London Film Festival 2016: 5 Days, 7 Cinemas, 12 films
Posted on: 10 Oct 2016 by Philip Wyn Jones
After a busy day in Paris it was time to attend this year’s London Film Festival.
THE EAGLE HUNTRESS (Otto Bell, USA, 87min). This handsome documentary takes us to a corner of Mongolia where eagles are captured and then trained to be the hunters and killers of other animals. The leading character is a 13 year old girl who has been trained by her father to excel in this traditional craft. She is entered in a kind of eagle hunters’ eisteddfod. The winner will be the best-dressed, the best horse-rider and, of course, the best eagle-trainer. The film is exciting, packed with emotion and lovely to look at. It has one tiny flaw; the people in it appear to have been over-rehearsed by the director and the action is sometimes rather stilted.
THE BACCHUS LADY (pictured. E J-yong, South Kores, 110min). This is a much better film than a synopsis might suggest. An elderly prostitute propositions elderly men with the offer of a bottle of the energy drink, Bacchus. Later, she provides an unexpected service and also attempts to look after a young boy she has rescued from a family crisis. The film takes us through a whole gamut of emotions, from comedy, through pathos, to tragedy and it is superbly acted by all concerned.
KILLS ON WHEELS (Atilla Till, Hungary, 105min). The setting is a clinic for patients who are variously disabled. Three of the men become friends. One of them is an out-and-out gangster. The others are persuaded to aid him in his campaign of vengeance. Meanwhile, as a group within the clinic, they are obliged to undertake and submit a project devised by them. They decide to produce a comic they entitle ‘Kills on Wheels ’ in which they are the main characters. In this case the synopsis is better than the film. This would-be comedy is excessively violent, quite shapeless and, frankly, tedious.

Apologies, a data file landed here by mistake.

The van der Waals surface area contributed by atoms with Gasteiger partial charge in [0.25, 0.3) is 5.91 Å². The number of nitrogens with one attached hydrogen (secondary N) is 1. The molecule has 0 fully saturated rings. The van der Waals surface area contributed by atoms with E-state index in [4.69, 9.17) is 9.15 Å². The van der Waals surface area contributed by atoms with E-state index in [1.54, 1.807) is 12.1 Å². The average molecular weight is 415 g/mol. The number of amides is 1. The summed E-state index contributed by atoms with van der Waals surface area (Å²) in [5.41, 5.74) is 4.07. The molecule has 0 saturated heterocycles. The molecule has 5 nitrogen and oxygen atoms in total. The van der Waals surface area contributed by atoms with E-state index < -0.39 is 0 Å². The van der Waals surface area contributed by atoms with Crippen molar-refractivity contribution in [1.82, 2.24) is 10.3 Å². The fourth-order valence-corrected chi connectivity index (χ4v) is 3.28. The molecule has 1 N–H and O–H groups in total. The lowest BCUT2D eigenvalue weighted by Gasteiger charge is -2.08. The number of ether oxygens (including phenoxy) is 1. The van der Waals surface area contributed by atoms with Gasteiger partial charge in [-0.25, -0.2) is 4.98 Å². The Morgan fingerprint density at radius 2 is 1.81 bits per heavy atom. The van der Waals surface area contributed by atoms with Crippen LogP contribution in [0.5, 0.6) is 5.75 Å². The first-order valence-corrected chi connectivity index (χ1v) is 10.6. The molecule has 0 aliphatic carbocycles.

KING COBRA (Justin Kello, USA, 92min). Cobra is a company that specialises in producing gay porn DVDs. Its owner -writer- director is superbly portrayed by Christian Slater. The owner of a rival set-up is acted by the equally excellent James Franco. They both exploit their teenage ‘discoveries’ until one of the lads rebels and tries to change camps. The solution to this problem is extreme. This film is definitely sexy but never pornographic. There’s a brief spell of extreme violence and then a closing scene which is up-beat and hilarious.
CHRISTINE (Antonio Campos, USA, 119min). Christine Chubbuck was a TV journalist. In 1974, while reading the morning news bulletin on air, she made a brief statement and then took out a pistol from her hand-bag and shot herself. This is not a documentary and some aspects of her life have been changed but it attempts to understand why she committed suicide. We experience the daily pressures she faced at work including a rather unsympathetic boss and her difficult relationship with her mother. Rebecca Hall’s portrayal of Christine is of undoubted award-winning stature.
To be continued...
Philip Wyn Jones